Nora was walking up the stairs to the fourth floor of the school. Her heart was beating fast as she was happily catching up with an older short woman, whose old gray tweed skirt was swaying with every step she took. She had foxy orange hair with small curls as remnants of a perm. She was not some kind or approachable woman, Nora would not even say she was particularly nice, but today she was Nora's favorite person in the whole world. She was taking her to the classroom to meet the children - her first workplace, and that was enough to fill Nora's heart with happiness and pride.
They stopped in front of the classroom door with large collage letters forming 3D on it. Nora was smiling from ear to ear. She followed the guidance counselor into the classroom and immediately glanced all around the room. It was unbelievable to her that she was finally here and that she would stay alone with these curious little kids in just a few moments. For a split second, she panicked, and her heart pounded high in her throat, threatening to burst out if she said anything.
- Good day. My name is Nora, and I will be your teacher this year. I hope we will learn a lot together, have great fun, and enjoy all that awaits us – she was convinced that she had just grown a few centimeters from pride.
The children quickly accepted her. That was the thing she loved the most. They were so honest and full of acceptance because the world and life had not yet spoiled them. On her first workday, the first day of the school year, Nora decided to win them over. All of those college preparations, those hours spent in schools attending other teachers' classes, as well as the hours she held herself as a part of her curriculum, none of it was even similar to her being alone with these kids now, holding her own classes, and being the only one in charge. Nora was truly happy because she was confident and sure of herself, and was sure she was at the right place, right where she needed to be. She enthusiastically began the preparations so she could teach those little smart brains as best as she could.
Her days were suddenly so filled, she barely had time to sleep. It was tiring, but she was content. The days when she did not know what to do with herself were behind her. The same as those days when she was worried about finding a job, all of it seemed so distant and unimportant now. She was off to the races. She was getting up early to get Jana ready for preschool and to cook lunch, so they have it ready when they got back home. Then, on her way to work, Nora would drop Jana off at preschool, kissing and hugging her. Saying goodbye was getting easier each day, and that gave Nora extra push and motivation to go on. She would be the first one to arrive at school, and she used that time to print everything she had prepared for her students the night before. Then, she would make herself a cup of coffee, sit down in the empty teachers' room and arrange her thoughts while waiting for the old and creaky printer to print out all twenty-four handouts in several copies.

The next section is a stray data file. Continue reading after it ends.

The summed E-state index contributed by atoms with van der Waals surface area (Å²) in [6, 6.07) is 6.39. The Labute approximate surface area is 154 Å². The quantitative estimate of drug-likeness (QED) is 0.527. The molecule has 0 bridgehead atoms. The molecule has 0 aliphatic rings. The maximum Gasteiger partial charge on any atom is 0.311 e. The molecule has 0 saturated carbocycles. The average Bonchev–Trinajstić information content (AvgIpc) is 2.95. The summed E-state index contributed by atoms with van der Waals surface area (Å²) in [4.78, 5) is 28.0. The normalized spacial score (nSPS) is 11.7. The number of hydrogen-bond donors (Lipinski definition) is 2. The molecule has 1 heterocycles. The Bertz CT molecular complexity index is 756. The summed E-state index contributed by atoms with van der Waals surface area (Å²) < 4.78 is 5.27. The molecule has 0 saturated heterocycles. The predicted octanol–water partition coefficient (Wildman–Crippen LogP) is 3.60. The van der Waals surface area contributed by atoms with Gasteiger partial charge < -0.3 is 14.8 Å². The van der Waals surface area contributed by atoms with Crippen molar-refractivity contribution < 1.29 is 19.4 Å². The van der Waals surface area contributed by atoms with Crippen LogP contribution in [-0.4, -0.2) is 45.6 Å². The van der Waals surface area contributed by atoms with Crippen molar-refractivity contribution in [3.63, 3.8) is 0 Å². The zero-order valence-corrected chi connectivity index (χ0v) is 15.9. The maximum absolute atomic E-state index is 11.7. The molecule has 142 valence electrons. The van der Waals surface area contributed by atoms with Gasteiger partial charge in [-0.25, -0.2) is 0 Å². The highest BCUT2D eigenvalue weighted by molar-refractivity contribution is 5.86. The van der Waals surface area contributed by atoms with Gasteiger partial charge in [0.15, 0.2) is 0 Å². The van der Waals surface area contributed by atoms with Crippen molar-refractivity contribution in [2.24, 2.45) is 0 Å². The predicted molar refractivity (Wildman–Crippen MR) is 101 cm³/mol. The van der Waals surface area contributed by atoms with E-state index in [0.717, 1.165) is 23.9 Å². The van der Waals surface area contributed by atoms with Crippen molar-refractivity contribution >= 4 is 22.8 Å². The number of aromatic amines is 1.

Her apartment was filled with books that she used to get ideas for working with her students. She came up with worksheets, games, and educational stories that were supposed to help any student master the subject matter. It was exhausting work, but it was all worth it when she saw kids' enthusiasm about it, and how much it motivated them to study. It was not difficult for her to stay up late into the night after she had put Jana in bed so that she could get everything ready. It was not difficult to buy and carry a bunch of papers so that she could print out all the worksheets for her students. She felt lucky that the school, even though they did not have the blank papers, had at least a computer and a printer. She was gladly buying collage and glue every week, so they had something to do during the art class. She did not mind dragging her massive synthesizer from her college days along so they could have something to do during the music class. No, none of it was hard for her because she loved her work and knew that those children were worth it. In the end, it would all pay off. The children adored her, their parents were pleased with her, her colleagues and the principal had only words of praise for her. She would certainly get a position full-time, she had to – everyone had noticed the effort she was putting into her work. That was the part she had control over, and she was determined to do it to the best of her ability.
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Leap (of faith)Non-Fiction
This is not based on a true story, but every part of this book it's true and in some point everything written here happen to someone. Here's how the story goes. Five girls finished highschool and went to study in different cities in Croatia. They n...